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Business Notebook for Sept. 11

A roundup of business news in Fayetteville and Cumberland County


School system recognizes high school counselors, health care professionals

Two high school counselors and three health care professionals were recognized recently for their commitment to Cumberland County Schools.

Tracy Rowland and Emonique Grevel, counselors at Terry Sanford High School, were named co-recipients of the August 2022 Extra Mile Award, the school district said in a release.

Three health care professionals were recognized with the August 2022 Committed Community Support Award: Dr. Roxie Wells, president of Cape Fear Valley Hoke Hospital; Dr. Chris Tart, president of Highsmith-Rainey Specialty Hospital; and Dr. Jennifer Green, health director of the Cumberland County Health Department.

The Extra Mile Award is the district’s monthly recognition program. It is designed to acknowledge employees who demonstrate a sustained high level of performance and inspire others to do their best, the release said.

Rowland and Grevel were nominated by Terry Sanford Assistant Principal Jennifer Walker. 

“During the summer months, they continued to work to ensure that all students' schedules had been audited and each student had a schedule to start the school year,” Walker said in the release. “Their work is done with care and tact. They are self-starters and display a level of professionalism that sets them apart from many others.’’

The Committed Community Support Award is presented monthly to an individual or group for selflessly supporting the school system and helping students succeed, the school system said.

Wells, Tart and Green worked with the school district to help it navigate issues related to the COVID-19 pandemic.

“We are so grateful for our partnership with such incredible public health heroes,” Superintendent Marvin Connelly Jr. said. “In CCS, our number one priority is keeping our students safe and healthy so that they may reach their full potential. In the post-2020 world, the dedication of health professionals like Dr. Wells, Dr. Tart and Dr. Green cannot be overvalued.”

Cape Fear Valley receives grant for Arts Therapy program

Cape Fear Valley Health has been awarded an $8,000 grant from the Arts Council of Fayetteville-Cumberland County for the health system’s Arts Therapy program.

The grant will fund the program for the Inpatient Behavioral Health Unit, the health system said in a release. The program was launched four years ago, the release said.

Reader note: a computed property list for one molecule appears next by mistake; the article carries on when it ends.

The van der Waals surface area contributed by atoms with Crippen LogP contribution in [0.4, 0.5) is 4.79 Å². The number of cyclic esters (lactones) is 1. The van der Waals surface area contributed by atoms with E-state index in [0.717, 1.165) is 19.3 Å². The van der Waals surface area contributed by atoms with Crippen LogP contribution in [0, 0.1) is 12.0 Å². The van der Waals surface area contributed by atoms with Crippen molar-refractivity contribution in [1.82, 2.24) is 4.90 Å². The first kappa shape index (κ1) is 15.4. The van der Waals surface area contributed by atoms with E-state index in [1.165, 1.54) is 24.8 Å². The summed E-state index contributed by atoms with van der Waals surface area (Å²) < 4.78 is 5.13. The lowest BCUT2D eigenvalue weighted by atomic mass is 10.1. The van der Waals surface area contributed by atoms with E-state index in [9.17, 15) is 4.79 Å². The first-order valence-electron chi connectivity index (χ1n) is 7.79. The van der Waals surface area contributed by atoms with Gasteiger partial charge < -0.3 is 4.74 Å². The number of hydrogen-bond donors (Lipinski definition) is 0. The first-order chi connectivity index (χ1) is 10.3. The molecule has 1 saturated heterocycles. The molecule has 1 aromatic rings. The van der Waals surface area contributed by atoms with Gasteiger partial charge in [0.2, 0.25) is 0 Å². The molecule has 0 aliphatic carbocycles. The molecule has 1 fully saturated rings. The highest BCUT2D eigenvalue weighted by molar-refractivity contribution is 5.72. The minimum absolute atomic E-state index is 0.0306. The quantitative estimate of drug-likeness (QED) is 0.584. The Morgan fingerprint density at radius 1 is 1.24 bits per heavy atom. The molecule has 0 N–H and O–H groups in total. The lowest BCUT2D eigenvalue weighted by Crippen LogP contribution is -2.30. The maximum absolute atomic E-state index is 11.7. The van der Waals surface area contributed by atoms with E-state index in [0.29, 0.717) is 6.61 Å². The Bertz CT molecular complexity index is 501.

Patients who attended the classes regularly reported a reduction in symptoms and felt more relaxed afterward, John Bigger, Cape Fear Valley’s corporate director for Psychiatric Services, said in the release.

“We are grateful for the continued partnership of the Arts Council in helping to bring art therapy to the patients in our inpatient Behavioral Health Unit,” he said. “With the increase in funding this grant period, we are excited to be able to offer these sessions to patients at the Dorothea Dix Adolescent Care unit as well.”

FSU professor secures funding from National Science Foundation

Lieceng Zhu, a professor at Fayetteville State University, has secured nearly $100,000 from the National Science Foundation for her research on the impact of extreme heat due to climate change on wheat’s resistance to insects, the university said in a release.

This is Zhu’s third such grant since 2017, the release said.

Zhu is a professor in FSU’s Department of Biological and Forensic Sciences. She and her team have been researching the impact of extreme heat on wheat’s resistance to insects for the last five years, the university said.

The latest award is for $99,888, the release said. To date, Zhu has secured nearly $1 million to advance her research initiatives, FSU said.

“It’s sobering to consider the delicate balance of sun, rain, soil conditions and time needed to yield a successful crop that will help feed the world’s seven billion people,” Zhu said in the release. “Mitigating the threat of insect infestation on major agriculture food crops, in this instance, wheat, is difficult enough. When harsh environmental factors exacerbate that problem and further threaten the food industry at its source, it’s crucial that we identify strategies to protect crops from such environmental factors.”

Monica T. Leach, FSU provost and senior vice chancellor for academic affairs, said Zhu’s research “will have a profound effect on agriculture/food production and food security, especially in at-risk and vulnerable populations.”

MU engineering program receives accreditation

Methodist University’s bachelor’s degree program in engineering has been accredited by the Engineering Accreditation Commission of the Accreditation Board for Engineering and Technology, the university said in a release.

“The Methodist University engineering program is ecstatic to receive ABET accreditation,’’ Denise Bauer, founding director, chair and associate professor of engineering at Methodist University said in the release. “The accreditation signifies to those across the world that our program has been thoroughly and systematically evaluated.

“This is especially important to our graduates as they enter the workforce knowing their engineering education at Methodist has prepared them to be excellent problem solvers that are compassionate and ethically responsible. It will also open doors to our alumni since the accreditation is retroactive to October 2019.’’

Business Notebook, business, Cumberland County Schools, Cape Fear Valley Health, Fayetteville State University, Methodist University